Pitchfork Pretty Hate Machine 2010 Review:

Nine Inch Nails 
Pretty Hate Machine
[Universal; 2010]
In later years, Reznor would push all the ideas on Pretty Hate Machine even further—into a sputtering maelstrom, depressive stillness, zoned-out trance-states, and terrible beauty. But the ideas are all there already, contained in a 10-song capsule that ends quickly enough that everything lingers. Most of the songs on Pretty Hate Machine are fairly long, but no time is wasted. This new reissue doesn’t much alter that original experience. The remaster job doesn’t sound much different from the original article, and the sole bonus track, a sexed-up B-side cover of Queen’s “Get Down Make Love”, sort of misses the point; this was, in a lot of ways, an album about not getting laid. So the real reason to revisit the album is the album itself, nothing else. Now that Reznor has retired the NIN touring institution and become a sort of Internet-friendly cool-uncle figure, it’s pretty striking to go back to that seismic first strike and re-feel all the stuff we first felt hearing this thing.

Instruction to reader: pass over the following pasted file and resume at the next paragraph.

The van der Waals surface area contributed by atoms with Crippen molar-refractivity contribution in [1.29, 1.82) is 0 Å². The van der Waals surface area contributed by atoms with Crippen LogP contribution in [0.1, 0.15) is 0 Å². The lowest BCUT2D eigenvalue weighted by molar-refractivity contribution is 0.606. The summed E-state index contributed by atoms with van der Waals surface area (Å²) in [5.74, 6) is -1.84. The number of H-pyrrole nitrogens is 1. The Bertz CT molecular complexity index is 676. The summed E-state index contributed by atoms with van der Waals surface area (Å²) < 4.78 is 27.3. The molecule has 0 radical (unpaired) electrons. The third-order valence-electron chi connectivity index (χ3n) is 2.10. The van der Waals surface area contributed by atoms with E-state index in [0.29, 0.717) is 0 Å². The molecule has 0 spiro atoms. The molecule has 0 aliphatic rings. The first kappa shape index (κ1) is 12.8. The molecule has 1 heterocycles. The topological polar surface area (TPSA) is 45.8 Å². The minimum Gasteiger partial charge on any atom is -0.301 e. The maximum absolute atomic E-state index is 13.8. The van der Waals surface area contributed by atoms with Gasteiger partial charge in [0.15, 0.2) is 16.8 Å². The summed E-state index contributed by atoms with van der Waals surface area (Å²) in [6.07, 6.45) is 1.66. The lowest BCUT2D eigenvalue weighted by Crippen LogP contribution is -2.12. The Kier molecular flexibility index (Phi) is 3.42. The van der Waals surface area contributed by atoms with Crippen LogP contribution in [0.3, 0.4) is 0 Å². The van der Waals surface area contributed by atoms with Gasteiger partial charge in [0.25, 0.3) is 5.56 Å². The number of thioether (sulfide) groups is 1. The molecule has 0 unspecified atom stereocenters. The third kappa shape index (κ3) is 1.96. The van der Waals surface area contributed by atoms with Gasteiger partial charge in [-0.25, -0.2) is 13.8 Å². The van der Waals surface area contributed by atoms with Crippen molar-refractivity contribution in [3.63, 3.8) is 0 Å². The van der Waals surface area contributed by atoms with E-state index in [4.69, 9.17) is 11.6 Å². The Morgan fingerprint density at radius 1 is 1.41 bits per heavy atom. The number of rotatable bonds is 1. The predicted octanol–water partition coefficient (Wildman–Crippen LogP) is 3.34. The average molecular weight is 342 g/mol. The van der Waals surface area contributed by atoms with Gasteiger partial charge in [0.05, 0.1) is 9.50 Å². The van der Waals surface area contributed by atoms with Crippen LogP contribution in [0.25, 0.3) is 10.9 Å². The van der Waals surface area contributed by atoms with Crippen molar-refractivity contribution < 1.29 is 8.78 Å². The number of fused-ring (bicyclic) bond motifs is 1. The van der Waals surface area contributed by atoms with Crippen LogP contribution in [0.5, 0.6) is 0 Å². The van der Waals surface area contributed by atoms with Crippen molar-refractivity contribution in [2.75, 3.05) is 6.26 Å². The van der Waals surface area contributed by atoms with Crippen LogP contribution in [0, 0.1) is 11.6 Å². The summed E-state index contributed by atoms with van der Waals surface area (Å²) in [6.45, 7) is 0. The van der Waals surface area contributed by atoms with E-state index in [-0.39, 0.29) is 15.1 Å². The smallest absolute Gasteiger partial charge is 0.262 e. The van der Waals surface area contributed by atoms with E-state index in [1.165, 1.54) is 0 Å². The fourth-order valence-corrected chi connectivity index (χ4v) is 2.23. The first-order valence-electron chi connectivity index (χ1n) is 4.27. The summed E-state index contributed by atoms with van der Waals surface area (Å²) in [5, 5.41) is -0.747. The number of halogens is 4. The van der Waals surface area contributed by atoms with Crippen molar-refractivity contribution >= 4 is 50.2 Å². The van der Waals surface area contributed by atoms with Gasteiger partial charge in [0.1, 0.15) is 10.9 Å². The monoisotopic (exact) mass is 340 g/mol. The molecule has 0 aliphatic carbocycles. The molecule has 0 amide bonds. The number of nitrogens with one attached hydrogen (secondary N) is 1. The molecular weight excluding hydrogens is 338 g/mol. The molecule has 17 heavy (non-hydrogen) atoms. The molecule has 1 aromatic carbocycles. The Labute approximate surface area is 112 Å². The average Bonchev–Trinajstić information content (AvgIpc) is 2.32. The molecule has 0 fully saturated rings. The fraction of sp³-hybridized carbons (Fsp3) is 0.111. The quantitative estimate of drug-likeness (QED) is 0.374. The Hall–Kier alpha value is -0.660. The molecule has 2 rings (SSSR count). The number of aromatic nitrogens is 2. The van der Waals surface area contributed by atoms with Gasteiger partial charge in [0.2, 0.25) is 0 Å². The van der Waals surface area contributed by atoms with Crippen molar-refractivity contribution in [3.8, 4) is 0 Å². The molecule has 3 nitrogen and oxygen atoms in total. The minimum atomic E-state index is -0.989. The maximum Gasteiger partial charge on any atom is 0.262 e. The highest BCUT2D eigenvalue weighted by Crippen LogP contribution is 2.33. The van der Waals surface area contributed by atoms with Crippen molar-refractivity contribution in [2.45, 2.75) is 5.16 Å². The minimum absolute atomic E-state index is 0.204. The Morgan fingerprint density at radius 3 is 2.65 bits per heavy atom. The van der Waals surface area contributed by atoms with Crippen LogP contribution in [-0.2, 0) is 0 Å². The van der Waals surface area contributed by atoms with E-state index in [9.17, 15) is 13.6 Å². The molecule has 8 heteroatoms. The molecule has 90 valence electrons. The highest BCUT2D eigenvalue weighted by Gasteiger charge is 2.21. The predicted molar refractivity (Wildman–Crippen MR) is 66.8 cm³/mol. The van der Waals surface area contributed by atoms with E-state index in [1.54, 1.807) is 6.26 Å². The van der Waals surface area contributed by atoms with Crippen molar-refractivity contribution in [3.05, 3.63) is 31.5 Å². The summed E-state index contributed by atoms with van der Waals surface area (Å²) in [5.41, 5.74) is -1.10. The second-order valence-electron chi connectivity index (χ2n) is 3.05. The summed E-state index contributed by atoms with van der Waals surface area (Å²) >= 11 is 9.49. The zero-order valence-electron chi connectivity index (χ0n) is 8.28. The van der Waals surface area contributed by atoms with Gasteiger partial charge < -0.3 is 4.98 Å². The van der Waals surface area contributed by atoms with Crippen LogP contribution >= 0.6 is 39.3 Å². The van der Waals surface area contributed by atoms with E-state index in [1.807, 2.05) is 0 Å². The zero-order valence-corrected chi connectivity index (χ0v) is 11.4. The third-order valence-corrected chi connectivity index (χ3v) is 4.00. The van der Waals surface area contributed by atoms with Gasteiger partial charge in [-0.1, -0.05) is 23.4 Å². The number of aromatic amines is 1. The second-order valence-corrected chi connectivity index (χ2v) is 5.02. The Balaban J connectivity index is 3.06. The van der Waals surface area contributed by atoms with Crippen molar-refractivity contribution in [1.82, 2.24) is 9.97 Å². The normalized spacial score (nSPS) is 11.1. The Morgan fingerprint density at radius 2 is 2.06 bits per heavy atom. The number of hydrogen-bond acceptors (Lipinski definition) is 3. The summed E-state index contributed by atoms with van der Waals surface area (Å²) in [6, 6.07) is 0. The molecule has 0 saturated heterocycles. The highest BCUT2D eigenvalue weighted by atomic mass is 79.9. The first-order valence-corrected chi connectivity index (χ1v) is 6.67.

Pitchfork Pretty Hate Machine 2005 Review:

Nine Inch Nails 
Pretty Hate Machine
[TVT; 1989/2005]
But there are just too many embarrassingly distinct time-stamps of 1989-ness to ignore: the hilarious talk-rap vocals of “Down In It”, that Chili Peppers poppy bass on “Sanctified”, the “Goodbye Blue Sky” rip of “Something I Can Never Have”. Like most self-serious music, time hasn’t gone easy on the depressive couplets (fill in the rhyme!: “bow down before the one you serve…”) and haunted-house keyboards of Reznor’s debut, eroding away much of what must’ve been shocking and novel about it 17 years ago. Unlike The Downward Spiral or Broken, Pretty Hate Machine’s re-release reveals the album to be an artifact, perhaps historically valuable, but as anachronistic as Napoleon in a water park.

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